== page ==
Lions Park follow-up

Litter is the bane of parks. It degrades the experience of visitors, creates a terrible impression and invites vandalism. Lions Park continues to suffer from neglect by Toronto Parks Forestry and Recreation when it comes to communications and an intelligent approach in keeping litter to a minimum. As mentioned last month, litter bins are being commandeered by soccer players and used as goalposts for smaller games both on and off the field. It was not possible to leave a message for Park Supervisor Diane Czapla as her phone mailbox was constantly full.

With Ms. Czapla unavailable, WestonWeb placed a call to 311 and action was promised. Stakes were hammered into the ground and bins wired to them. Unfortunately, there is nothing to stop anyone disconnecting the wires and removing the bins. If anything, since WestonWeb last reported on this problem the situation has become worse thanks to continued bin removals by soccer players and the not so strategic locations chosen for the bins.

Here’s an obvious example.

Why not move the bin to where the garbage is created?
Why not move the bins (currently well behind the baseball diamond) to where the garbage is created?

Bleachers generate large amounts of garbage. These back onto the delicate ecosystem of the Humber. Why not move the bins near the bleachers so that people will be more inclined to use them?

Another example of poor bin placement is by the stairs to Hickory Tree Road.

Trash builds up quickly by the stairs; bins are too far away.
Trash builds up quickly by the stairs; bins are too far away.

Where are the bins?

These bins are too far from the stairs.
These bins (on the right of the picture) are too far away and not visible from the stairs.

Why not place bins so that they are visible to people descending the stairs. Especially in a high traffic and notoriously littered spot such as this one. Some people of course will toss litter regardless of bin placement. Most will make the effort if bins are intelligently located. The placement of these bins seems designed to maximize litter.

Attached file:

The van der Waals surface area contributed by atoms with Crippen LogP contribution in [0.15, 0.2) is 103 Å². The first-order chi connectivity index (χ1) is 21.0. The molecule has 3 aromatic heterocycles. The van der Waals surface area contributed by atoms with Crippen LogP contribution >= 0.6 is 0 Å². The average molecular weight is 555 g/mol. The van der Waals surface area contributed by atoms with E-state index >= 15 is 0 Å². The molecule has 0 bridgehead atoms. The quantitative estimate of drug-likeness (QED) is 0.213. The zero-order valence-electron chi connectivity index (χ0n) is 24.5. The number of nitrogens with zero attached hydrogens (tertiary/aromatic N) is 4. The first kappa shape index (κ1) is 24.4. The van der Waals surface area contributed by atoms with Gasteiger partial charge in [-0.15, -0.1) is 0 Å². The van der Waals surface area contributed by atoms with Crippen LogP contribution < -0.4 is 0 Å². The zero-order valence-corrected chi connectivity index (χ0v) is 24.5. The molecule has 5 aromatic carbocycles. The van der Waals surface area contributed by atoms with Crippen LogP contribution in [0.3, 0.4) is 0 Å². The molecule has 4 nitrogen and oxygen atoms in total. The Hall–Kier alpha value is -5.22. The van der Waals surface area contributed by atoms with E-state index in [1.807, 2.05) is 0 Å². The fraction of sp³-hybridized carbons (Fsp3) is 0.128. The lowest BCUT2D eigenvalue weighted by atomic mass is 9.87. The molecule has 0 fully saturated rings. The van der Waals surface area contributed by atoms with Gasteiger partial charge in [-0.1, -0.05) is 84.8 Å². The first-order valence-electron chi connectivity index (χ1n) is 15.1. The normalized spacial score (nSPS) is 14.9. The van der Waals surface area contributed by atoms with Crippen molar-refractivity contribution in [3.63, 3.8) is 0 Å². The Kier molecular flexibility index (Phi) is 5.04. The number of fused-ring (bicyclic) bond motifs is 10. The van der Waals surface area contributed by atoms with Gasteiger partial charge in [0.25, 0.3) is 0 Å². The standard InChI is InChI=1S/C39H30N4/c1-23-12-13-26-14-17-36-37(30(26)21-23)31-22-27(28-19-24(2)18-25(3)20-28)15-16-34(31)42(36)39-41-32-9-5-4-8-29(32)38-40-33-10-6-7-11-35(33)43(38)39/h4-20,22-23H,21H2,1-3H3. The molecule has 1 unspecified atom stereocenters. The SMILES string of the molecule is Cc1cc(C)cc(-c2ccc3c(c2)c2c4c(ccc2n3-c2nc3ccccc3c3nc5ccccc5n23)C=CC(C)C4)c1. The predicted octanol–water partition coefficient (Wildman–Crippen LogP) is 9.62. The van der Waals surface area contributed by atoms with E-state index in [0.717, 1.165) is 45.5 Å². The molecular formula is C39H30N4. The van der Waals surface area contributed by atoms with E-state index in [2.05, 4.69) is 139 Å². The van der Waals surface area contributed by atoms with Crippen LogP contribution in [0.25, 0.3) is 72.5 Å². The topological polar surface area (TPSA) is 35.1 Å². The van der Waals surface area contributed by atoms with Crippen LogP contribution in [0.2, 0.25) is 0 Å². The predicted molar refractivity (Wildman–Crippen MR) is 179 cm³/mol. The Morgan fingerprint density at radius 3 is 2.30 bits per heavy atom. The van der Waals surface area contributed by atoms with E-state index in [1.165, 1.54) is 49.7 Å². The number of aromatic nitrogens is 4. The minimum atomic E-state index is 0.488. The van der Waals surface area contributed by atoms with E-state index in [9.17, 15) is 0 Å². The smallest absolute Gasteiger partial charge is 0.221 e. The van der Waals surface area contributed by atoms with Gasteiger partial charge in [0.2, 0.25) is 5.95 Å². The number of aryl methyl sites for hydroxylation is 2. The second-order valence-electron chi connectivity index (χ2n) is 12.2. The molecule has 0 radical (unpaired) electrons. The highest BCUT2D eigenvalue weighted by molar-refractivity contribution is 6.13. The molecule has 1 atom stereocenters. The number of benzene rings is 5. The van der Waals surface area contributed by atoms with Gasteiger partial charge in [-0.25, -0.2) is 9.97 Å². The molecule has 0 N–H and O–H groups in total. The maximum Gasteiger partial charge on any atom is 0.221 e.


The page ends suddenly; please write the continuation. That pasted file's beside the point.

As for the other bins in Lions Park, many are out of reach and behind the fence in the soccer field. An unsatisfactory situation especially when it has been ongoing for months. You can bet it wouldn’t be tolerated in Lambton Woods but somehow it’s ok in Weston.

Update:

Ms. Czapla responded to WestonWeb’s concerns today (10th September) to say that Toronto’s Solid Waste Management Department was given the job of deciding bin placement a couple of years ago.  In the meantime, Ms. Czapla will send a crew to remove the build-up of litter in the previously mentioned spots. She also mentioned that it’s up to citizens to help out by placing litter in the proper place. In fact soccer players seem particularly incapable of walking a few steps to a bin – in spite of the increased number of bins on the field.

Carson Wiseman of Solid Waste will meet with WestonWeb on Thursday September 12th to help resolve the situation. We’ll meet by the tennis courts at 12:30 if other readers would like to tag along and offer their suggestions.

Spaces still available for March Break camps

If, like me, you forgot to plan anything for your kids for March Break, you can take a deep breath. All is not lost. The City of Toronto would like you to know that there are spaces still available in many of the day camps.

Nearby camps with spaces available include at Weston CI, The Elms, Thistledown and Amesbury. You can register online. The camps cost about $80 for the week—quite a steal.

Humber bike path still rolling

One of the unsung gems of Weston is the lovely—absolutely lovely, astonishingly lovely—bike path along the Humber. The path runs all the way from the lake to, I hear, the Kortright Centre—although I’ve never made it that far myself.

The wonderful ride, though, gets broken in Weston. At the northern-most end of Cruickshank Park, cyclists are forced to dismount, climb up a steep hill, and then fend with Weston Road traffic, which, to put it mildly, is a total effing war zone. The path starts again beside the Dairy Queen, so we have to cross Weston, go under the narrow bridge at Oak, and then cross six lanes of traffic at the SuperStore. It’s ugly.

The Public Works and Infrastructure Committee will be trying to make it a little easier starting tomorrow. They will be working on plans to fix the “Mid-Humber Gap” in two phases. The first phase would extend the path northwards from Cruikshank Park to St Philips. This phase stands a chance of being completed in the next five years, if the Ministry of Natural Resources will give the land to the Toronto Region Conservation Authority.

The second phase would join the northern and southern portions of the path. Staff will begin planning that phase and doing a ‘feasibility study’. Some of the land is privately owned.

Thanks to Frances Nunziata’s website people for the tip.